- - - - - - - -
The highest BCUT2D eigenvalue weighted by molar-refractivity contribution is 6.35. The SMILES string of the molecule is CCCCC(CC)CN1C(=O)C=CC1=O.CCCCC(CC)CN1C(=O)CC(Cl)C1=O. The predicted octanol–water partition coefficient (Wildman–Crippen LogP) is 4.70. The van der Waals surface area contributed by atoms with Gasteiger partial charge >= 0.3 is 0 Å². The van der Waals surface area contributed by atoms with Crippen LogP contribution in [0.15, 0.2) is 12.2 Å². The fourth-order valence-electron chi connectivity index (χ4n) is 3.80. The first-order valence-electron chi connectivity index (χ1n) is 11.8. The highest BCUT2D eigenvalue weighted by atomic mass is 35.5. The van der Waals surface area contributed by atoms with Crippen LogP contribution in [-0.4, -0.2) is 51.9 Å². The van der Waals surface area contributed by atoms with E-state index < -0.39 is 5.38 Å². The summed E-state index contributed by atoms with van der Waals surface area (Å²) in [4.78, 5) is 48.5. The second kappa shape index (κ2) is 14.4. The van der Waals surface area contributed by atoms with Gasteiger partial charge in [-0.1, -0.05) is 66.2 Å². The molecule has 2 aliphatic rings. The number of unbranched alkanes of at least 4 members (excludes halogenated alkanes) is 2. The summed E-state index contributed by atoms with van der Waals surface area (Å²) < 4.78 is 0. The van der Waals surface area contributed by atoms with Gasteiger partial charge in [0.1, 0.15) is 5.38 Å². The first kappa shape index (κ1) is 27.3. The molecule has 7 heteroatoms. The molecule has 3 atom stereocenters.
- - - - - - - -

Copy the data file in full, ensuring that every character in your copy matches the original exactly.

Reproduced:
The highest BCUT2D eigenvalue weighted by molar-refractivity contribution is 6.35. The SMILES string of the molecule is CCCCC(CC)CN1C(=O)C=CC1=O.CCCCC(CC)CN1C(=O)CC(Cl)C1=O. The predicted octanol–water partition coefficient (Wildman–Crippen LogP) is 4.70. The van der Waals surface area contributed by atoms with Gasteiger partial charge >= 0.3 is 0 Å². The van der Waals surface area contributed by atoms with Crippen LogP contribution in [0.15, 0.2) is 12.2 Å². The fourth-order valence-electron chi connectivity index (χ4n) is 3.80. The first-order valence-electron chi connectivity index (χ1n) is 11.8. The highest BCUT2D eigenvalue weighted by atomic mass is 35.5. The van der Waals surface area contributed by atoms with Crippen LogP contribution in [-0.4, -0.2) is 51.9 Å². The van der Waals surface area contributed by atoms with E-state index < -0.39 is 5.38 Å². The summed E-state index contributed by atoms with van der Waals surface area (Å²) in [4.78, 5) is 48.5. The second kappa shape index (κ2) is 14.4. The van der Waals surface area contributed by atoms with Gasteiger partial charge in [-0.1, -0.05) is 66.2 Å². The molecule has 2 aliphatic rings. The number of unbranched alkanes of at least 4 members (excludes halogenated alkanes) is 2. The summed E-state index contributed by atoms with van der Waals surface area (Å²) < 4.78 is 0. The van der Waals surface area contributed by atoms with Gasteiger partial charge in [0.1, 0.15) is 5.38 Å². The first kappa shape index (κ1) is 27.3. The molecule has 7 heteroatoms. The molecule has 3 atom stereocenters.